Also from Andy Deemer…
- 21 Amazing Bangalore Breakfast Dishes
- Lucky Fruit (and Ain't So Lucky Fish)
- The Quirk of Bangalore Palace
- A Sweet New Batch of Indian Movie Posters
- Prosthetic Noses, Red Wigs, and Whiteface… American Characters in Chinese Films
- Why Chinese People Eat Sea Horse
- Sifting Through Arthur C. Clarke's DVD Collection in Colombo
- The Creepiest Amusement Park of All Time?
- India's Incredibly Cool Hand-Drawn Movie Posters
- Beijing's incredible (and completely fake) Disneyland
- Film 101, with Guest Professor Kim Jong Il
- Why Chinese People Eat Deer Penis
- Collapsing Caves, Dead Spelunkers, Corpse Robbery, and Big Mike's Mystery House
- Why Chinese People Eat Snake as Medicine
- Classic Chinese Torture Methods (and their cute names)
- Amazing Old Bollywood Poster Shops
- Why Chinese People Eat Ants
- Beijing's Dongyue Temple and Their 19 Incredible Taoist Gods
- 18 Terrible Moments from a Taoist Hell
- This Hindu God has 1,000 Vaginas!
- The Sick Collector and His 1000 Pairs of Shoes
- The Romance Park of the Heart – an abandoned Beijing theme park
- The 38th Reich: Korean Nazi Cosplay
- The Taj Mahal… Murder, Incest, and Fratricide
- Beijing's Single Most Horrific Meal
- The Cockiest Shrine in Bangkok
- Another Little Bangalore Boat Church
- Learn How to Speak North Korean
- Why Chinese People Eat Fried Worms
- Best Pix from Bangalore's First Ever ComicCon
- Hello Kitty & Cuppuccino!
- Another Abandoned Beijing Amusement Park
- Dr Shankar's Wonderful Collection of Brains and Other Medical Obscura
- The Insane Monkey Bar in Tokyo
- All the Fortunes on Hong Kong's Temple Street
- Nazi Fashion in China
- North Korean traffic lights… um… robot ladies.
- A Tiny Roadside Village, Made From Quartz
- Goodbye Telegram / Hello Telegram
Category Archives: Holy Curiosities
If you're having any troubles with your eyes, head to the cliff-side Temple of the Eyesight Buddha on Mianshan Mountain to make your prostrations. After all, this Buddha would know - he has 5 eyes himself. But watch out, although he can cure diseases of the eyes, he is able to "perceive all things."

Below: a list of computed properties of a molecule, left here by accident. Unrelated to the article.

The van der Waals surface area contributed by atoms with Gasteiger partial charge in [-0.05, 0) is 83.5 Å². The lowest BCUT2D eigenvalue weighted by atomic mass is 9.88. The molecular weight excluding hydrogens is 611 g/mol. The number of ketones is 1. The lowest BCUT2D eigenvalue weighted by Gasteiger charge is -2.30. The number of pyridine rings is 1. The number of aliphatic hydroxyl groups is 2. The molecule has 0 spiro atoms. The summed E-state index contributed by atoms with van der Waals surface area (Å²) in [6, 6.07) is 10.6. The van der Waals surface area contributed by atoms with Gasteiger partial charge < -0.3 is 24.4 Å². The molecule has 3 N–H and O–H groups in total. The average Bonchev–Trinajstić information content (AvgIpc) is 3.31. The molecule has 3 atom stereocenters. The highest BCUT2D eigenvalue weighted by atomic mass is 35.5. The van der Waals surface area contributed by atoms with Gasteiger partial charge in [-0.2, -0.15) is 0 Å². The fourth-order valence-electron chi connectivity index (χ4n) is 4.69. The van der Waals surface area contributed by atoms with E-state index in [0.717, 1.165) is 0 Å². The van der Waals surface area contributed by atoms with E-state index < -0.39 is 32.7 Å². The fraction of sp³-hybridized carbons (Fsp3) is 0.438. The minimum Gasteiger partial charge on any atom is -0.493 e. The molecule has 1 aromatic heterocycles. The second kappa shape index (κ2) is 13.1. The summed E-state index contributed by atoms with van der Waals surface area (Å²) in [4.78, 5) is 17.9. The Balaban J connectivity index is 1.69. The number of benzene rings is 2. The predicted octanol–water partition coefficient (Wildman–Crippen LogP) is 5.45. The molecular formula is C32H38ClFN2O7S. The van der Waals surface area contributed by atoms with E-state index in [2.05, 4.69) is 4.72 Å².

A $2 tuktuk ride from the ancient city of Pingyao 平遥, in the deserts of Shanxi Province, there's a wonderful little temple called Shuanglin Temple (双林寺). The name translates to something like A Pair of Forests Temple. Cute. Inside, though, you'll find a strange sight. Walk to the back, and you'll come across the Goddess Temple, ...
In Zhangbi, an ancient Shanxi village surrounded by sprawling factories, we just discovered the perfect antidote for bad ghosts... and it's.... Apparently, cypress! I'm not sure how prevalent this is across China, but every old Zhangbi door had a sprig of cypress shoved into it. "避邪," explained the guide Lucy, who had no idea how to explain ...
Michelle's spent a slew of Chinese New Years here in Beijing, but she's never seen these before -- 大头娃娃 (Dàtóu wáwá or Dai Tao Fut) -- incredible paper mache masks that we found in the back of a junk store, in Bangkok's Chinatown. In English, they're called Big Headed Buddhas, and for just a few ...
Wat Suwannaram, a 12th-century temple, is hidden on the far side of the river in Bangkok. It's remote -- no tourists, only two praying women in short skirts (they'd left their high heels outside.) The real draw here is the mouth-dropping murals, which tell the most bizarre and glorious tales. While we tiptoed ...
An hour east of Beijing on the 930 bus, you'll pass a couple of ominous industrial (nuclear?) chimneys. They're real big. Springfield Simpsons bastards, if you pardon my French. Hop off the bus, and sneak behind them. That's where you'll find the most charmingly bizarre guesthouse, The Tianzi Hotel (天子大酒店). Apparently, business was bad. The ...
An insane Thai artist, who resides somewhere between Henry Darger and Moebius the Frenchman, realized he needed to return to his hometown, Chiang Rai, and build a temple. Not just any Wat -- it had to be something bigger, something bolder, something more... white. It was to be the most renowned tribute ...
Out near the zoo, hidden in a dusty residential neighborhood, miles from the nearest high street, is a Chiang Mai forest. In the middle of that forest, lies this piece of majesty: Wat Umong. The koans, which you'll find nailed to trees at random, read like a stocking-stuffer self-help book. But they're great. Chickens peck ...